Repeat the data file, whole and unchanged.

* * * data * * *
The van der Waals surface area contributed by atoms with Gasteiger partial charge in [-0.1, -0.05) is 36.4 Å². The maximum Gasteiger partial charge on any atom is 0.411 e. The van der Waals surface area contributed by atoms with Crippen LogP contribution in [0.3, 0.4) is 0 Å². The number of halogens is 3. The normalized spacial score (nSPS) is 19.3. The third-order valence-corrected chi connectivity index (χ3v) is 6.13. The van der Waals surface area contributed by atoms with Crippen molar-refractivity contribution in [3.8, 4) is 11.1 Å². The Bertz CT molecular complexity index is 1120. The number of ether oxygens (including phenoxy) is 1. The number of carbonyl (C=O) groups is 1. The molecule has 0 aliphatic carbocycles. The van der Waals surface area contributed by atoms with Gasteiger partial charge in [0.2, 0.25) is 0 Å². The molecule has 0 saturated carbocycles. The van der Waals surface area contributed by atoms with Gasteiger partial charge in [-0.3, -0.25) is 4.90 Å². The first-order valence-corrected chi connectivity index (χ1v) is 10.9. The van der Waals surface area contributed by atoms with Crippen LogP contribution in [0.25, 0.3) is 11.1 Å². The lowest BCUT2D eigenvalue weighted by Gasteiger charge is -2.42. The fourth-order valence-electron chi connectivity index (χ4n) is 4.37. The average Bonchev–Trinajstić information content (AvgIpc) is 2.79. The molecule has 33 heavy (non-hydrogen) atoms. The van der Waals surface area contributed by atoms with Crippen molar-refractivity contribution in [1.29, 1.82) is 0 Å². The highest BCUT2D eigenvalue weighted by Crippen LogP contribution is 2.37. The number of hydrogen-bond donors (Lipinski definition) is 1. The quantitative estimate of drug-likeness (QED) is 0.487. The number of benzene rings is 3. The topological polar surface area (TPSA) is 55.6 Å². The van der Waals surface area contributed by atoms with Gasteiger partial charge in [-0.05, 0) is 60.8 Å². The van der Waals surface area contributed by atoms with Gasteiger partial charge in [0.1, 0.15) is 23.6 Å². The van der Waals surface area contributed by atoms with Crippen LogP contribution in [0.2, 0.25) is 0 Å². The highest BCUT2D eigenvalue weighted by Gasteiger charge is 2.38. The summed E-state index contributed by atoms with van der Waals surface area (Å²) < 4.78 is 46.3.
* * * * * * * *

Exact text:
The van der Waals surface area contributed by atoms with Gasteiger partial charge in [-0.1, -0.05) is 36.4 Å². The maximum Gasteiger partial charge on any atom is 0.411 e. The van der Waals surface area contributed by atoms with Crippen LogP contribution in [0.3, 0.4) is 0 Å². The number of halogens is 3. The normalized spacial score (nSPS) is 19.3. The third-order valence-corrected chi connectivity index (χ3v) is 6.13. The van der Waals surface area contributed by atoms with Crippen molar-refractivity contribution in [3.8, 4) is 11.1 Å². The Bertz CT molecular complexity index is 1120. The number of ether oxygens (including phenoxy) is 1. The number of carbonyl (C=O) groups is 1. The molecule has 0 aliphatic carbocycles. The van der Waals surface area contributed by atoms with Gasteiger partial charge in [0.2, 0.25) is 0 Å². The molecule has 0 saturated carbocycles. The van der Waals surface area contributed by atoms with Gasteiger partial charge in [-0.3, -0.25) is 4.90 Å². The first-order valence-corrected chi connectivity index (χ1v) is 10.9. The van der Waals surface area contributed by atoms with Crippen LogP contribution in [0.25, 0.3) is 11.1 Å². The lowest BCUT2D eigenvalue weighted by Gasteiger charge is -2.42. The fourth-order valence-electron chi connectivity index (χ4n) is 4.37. The average Bonchev–Trinajstić information content (AvgIpc) is 2.79. The molecule has 33 heavy (non-hydrogen) atoms. The van der Waals surface area contributed by atoms with Crippen molar-refractivity contribution in [1.29, 1.82) is 0 Å². The highest BCUT2D eigenvalue weighted by Crippen LogP contribution is 2.37. The number of hydrogen-bond donors (Lipinski definition) is 1. The quantitative estimate of drug-likeness (QED) is 0.487. The number of benzene rings is 3. The topological polar surface area (TPSA) is 55.6 Å². The van der Waals surface area contributed by atoms with Gasteiger partial charge in [-0.05, 0) is 60.8 Å². The van der Waals surface area contributed by atoms with Gasteiger partial charge in [0.1, 0.15) is 23.6 Å². The van der Waals surface area contributed by atoms with Crippen LogP contribution in [0.2, 0.25) is 0 Å². The highest BCUT2D eigenvalue weighted by Gasteiger charge is 2.38. The summed E-state index contributed by atoms with van der Waals surface area (Å²) < 4.78 is 46.3.